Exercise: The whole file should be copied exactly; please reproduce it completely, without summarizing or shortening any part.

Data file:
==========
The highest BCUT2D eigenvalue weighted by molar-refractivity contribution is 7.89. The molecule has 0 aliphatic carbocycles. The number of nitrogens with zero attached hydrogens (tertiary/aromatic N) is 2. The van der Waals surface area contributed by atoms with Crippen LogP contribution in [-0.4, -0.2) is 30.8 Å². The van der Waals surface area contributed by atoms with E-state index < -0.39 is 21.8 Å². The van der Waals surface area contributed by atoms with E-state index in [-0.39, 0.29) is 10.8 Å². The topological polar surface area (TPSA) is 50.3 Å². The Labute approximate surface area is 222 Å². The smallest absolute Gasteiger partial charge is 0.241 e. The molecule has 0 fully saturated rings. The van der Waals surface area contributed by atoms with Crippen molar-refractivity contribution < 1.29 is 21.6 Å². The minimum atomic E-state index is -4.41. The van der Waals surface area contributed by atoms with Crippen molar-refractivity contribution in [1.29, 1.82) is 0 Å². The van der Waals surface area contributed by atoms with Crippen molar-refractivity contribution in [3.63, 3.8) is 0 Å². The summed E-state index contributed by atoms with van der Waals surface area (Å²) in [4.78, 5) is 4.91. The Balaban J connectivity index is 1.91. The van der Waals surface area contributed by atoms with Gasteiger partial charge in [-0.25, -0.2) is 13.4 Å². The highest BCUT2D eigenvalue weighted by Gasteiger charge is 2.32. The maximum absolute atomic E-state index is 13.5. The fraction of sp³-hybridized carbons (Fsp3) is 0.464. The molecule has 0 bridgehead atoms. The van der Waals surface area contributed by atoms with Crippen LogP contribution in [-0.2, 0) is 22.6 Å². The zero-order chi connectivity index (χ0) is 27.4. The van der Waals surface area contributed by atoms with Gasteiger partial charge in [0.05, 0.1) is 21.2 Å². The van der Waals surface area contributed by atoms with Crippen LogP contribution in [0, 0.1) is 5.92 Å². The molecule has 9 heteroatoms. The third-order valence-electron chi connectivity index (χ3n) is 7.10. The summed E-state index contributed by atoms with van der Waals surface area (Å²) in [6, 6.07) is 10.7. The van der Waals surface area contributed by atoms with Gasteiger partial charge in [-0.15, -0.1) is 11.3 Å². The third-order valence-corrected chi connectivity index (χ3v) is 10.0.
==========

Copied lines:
The highest BCUT2D eigenvalue weighted by molar-refractivity contribution is 7.89. The molecule has 0 aliphatic carbocycles. The number of nitrogens with zero attached hydrogens (tertiary/aromatic N) is 2. The van der Waals surface area contributed by atoms with Crippen LogP contribution in [-0.4, -0.2) is 30.8 Å². The van der Waals surface area contributed by atoms with E-state index < -0.39 is 21.8 Å². The van der Waals surface area contributed by atoms with E-state index in [-0.39, 0.29) is 10.8 Å². The topological polar surface area (TPSA) is 50.3 Å². The Labute approximate surface area is 222 Å². The smallest absolute Gasteiger partial charge is 0.241 e. The molecule has 0 fully saturated rings. The van der Waals surface area contributed by atoms with Crippen molar-refractivity contribution < 1.29 is 21.6 Å². The minimum atomic E-state index is -4.41. The van der Waals surface area contributed by atoms with Crippen molar-refractivity contribution in [1.29, 1.82) is 0 Å². The van der Waals surface area contributed by atoms with Crippen molar-refractivity contribution in [3.63, 3.8) is 0 Å². The summed E-state index contributed by atoms with van der Waals surface area (Å²) in [4.78, 5) is 4.91. The Balaban J connectivity index is 1.91. The van der Waals surface area contributed by atoms with Gasteiger partial charge in [-0.25, -0.2) is 13.4 Å². The highest BCUT2D eigenvalue weighted by Gasteiger charge is 2.32. The maximum absolute atomic E-state index is 13.5. The fraction of sp³-hybridized carbons (Fsp3) is 0.464. The molecule has 0 bridgehead atoms. The van der Waals surface area contributed by atoms with Crippen LogP contribution in [-0.2, 0) is 22.6 Å². The zero-order chi connectivity index (χ0) is 27.4. The van der Waals surface area contributed by atoms with Gasteiger partial charge in [0.05, 0.1) is 21.2 Å². The van der Waals surface area contributed by atoms with Crippen LogP contribution in [0, 0.1) is 5.92 Å². The molecule has 9 heteroatoms. The third-order valence-electron chi connectivity index (χ3n) is 7.10. The summed E-state index contributed by atoms with van der Waals surface area (Å²) in [6, 6.07) is 10.7. The van der Waals surface area contributed by atoms with Gasteiger partial charge in [-0.15, -0.1) is 11.3 Å². The third-order valence-corrected chi connectivity index (χ3v) is 10.0.